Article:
He was right of course-one of the rare occasions when she was involved-the cracks never did appear. There were changes, yes, but not one made her less beautiful-and her youthful spirit shone through at every moment he could persuade her out of her practicality-something he made sure to do often, for when she was smiling, it seemed like the whole world smiled with her-and that could never be a bad thing. He made sure to tease her too-he loved her pout and it done her good to be knocked down a few pegs from time to time-even if it was only briefly-he couldn't bear to see her down for long. She deserved to be up there, floating above them mere mortals-in body and in spirit. It was one of the reason he had never asked her the really important question. Oh he carried the ring around with him endlessly, but whenever he worked up the courage to ask her, the metal always felt too heavy in his hand, like it would weigh her down, and he didn't want that. Best things stay as they were than him risk loosing her for good. He was more than content with how things were-waking up beside her on those occasions that he could was more than he ever dared hope for-never mind the rest.
Still, she might get away with being coy, but apparently it didn't look quite so good on him. And what could he do but give her the explanations she asked for when she found him dashing after that little gold circle one day when it fell clattering to the ground? After all, no one he knew had ever dared to tell her no, and he can't imagine that people got very far with her when they tried. She had thought-bless the poor, foolish girl-that he had meant it for another. After all, it had been so long. She would never stop surprising him it seemed.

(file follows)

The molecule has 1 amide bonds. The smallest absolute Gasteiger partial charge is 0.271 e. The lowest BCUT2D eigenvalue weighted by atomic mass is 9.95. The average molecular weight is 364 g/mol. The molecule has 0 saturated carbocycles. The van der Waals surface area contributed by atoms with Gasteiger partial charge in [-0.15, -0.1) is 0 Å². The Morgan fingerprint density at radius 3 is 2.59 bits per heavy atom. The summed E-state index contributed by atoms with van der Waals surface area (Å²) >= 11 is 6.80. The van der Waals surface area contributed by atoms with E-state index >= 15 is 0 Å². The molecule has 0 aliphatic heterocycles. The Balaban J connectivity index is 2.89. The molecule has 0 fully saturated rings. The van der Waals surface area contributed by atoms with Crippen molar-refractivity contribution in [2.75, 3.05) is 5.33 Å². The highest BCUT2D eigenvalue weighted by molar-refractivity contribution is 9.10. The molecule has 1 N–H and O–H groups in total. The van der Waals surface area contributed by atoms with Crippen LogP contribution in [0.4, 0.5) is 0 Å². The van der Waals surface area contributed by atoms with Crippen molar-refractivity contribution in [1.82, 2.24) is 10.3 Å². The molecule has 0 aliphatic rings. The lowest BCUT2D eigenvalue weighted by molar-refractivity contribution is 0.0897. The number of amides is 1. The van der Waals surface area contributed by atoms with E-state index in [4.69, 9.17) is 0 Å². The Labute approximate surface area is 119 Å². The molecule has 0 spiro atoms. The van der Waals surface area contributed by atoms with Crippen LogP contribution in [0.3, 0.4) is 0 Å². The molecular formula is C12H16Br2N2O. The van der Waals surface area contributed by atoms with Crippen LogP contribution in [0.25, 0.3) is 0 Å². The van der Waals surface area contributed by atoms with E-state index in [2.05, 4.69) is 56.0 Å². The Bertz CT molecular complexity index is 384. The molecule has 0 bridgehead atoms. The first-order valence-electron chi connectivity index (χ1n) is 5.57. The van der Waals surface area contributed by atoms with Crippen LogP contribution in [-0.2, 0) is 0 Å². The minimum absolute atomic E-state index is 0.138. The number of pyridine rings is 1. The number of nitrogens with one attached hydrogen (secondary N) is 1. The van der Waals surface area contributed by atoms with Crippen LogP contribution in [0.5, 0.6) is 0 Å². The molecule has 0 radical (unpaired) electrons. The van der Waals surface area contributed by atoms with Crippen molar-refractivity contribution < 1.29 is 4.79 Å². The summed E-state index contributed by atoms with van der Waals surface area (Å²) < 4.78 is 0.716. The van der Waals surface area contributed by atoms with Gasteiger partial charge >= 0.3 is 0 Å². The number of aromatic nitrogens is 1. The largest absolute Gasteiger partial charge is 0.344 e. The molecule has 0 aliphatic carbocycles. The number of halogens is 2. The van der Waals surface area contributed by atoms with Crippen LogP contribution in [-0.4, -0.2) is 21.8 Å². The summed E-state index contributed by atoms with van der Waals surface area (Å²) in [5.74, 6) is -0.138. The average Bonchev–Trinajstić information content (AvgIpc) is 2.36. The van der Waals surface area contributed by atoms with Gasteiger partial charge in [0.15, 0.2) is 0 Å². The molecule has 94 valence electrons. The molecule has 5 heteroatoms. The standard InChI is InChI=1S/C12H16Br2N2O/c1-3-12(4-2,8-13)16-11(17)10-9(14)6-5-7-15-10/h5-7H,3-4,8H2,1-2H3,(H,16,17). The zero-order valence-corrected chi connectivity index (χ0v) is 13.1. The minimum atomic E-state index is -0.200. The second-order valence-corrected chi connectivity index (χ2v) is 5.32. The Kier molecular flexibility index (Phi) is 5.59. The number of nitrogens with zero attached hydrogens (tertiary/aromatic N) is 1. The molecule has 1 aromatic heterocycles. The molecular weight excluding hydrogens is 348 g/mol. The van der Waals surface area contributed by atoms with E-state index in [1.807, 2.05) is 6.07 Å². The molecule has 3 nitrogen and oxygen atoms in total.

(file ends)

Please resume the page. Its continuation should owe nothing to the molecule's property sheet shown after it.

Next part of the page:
He would ask her why she picked him one day, maybe-but not today. It would only make her sad, and she would once again tell him off for thinking he was not good enough. She would tell him, as she always did that he was everything too her, stroke his cheek and roll over so she could pout in secret about how she wasn't doing her job well enough. It seemed the practically perfect nanny thought she was rather less practically perfect as a wife and mother. But nothing could be further from the truth. Rather, he thought that this was the best job she had ever managed to pull off, and he was constantly in awe of her for it. So he wouldn't ask her today, how someone so prim and proper and clean could love a chimney sweep-not when the sun was peeking through the old curtains of their room, shining onto the mess of curls he currently had his lips buried in. Besides deep down her knew the answer, he thought, chuckling as he caught sight of the kicked off bedsheets and tangle of clothes on the floor-it was because Mary Poppins wasn't so prim and proper after all, and that suited him quite nicely.
AN: thank you for reading, I hope you enjoyed my attempt at writing. I really ought to leave it to the professionals but I couldn't help myself! Please do come say hello, I promise I don't bite!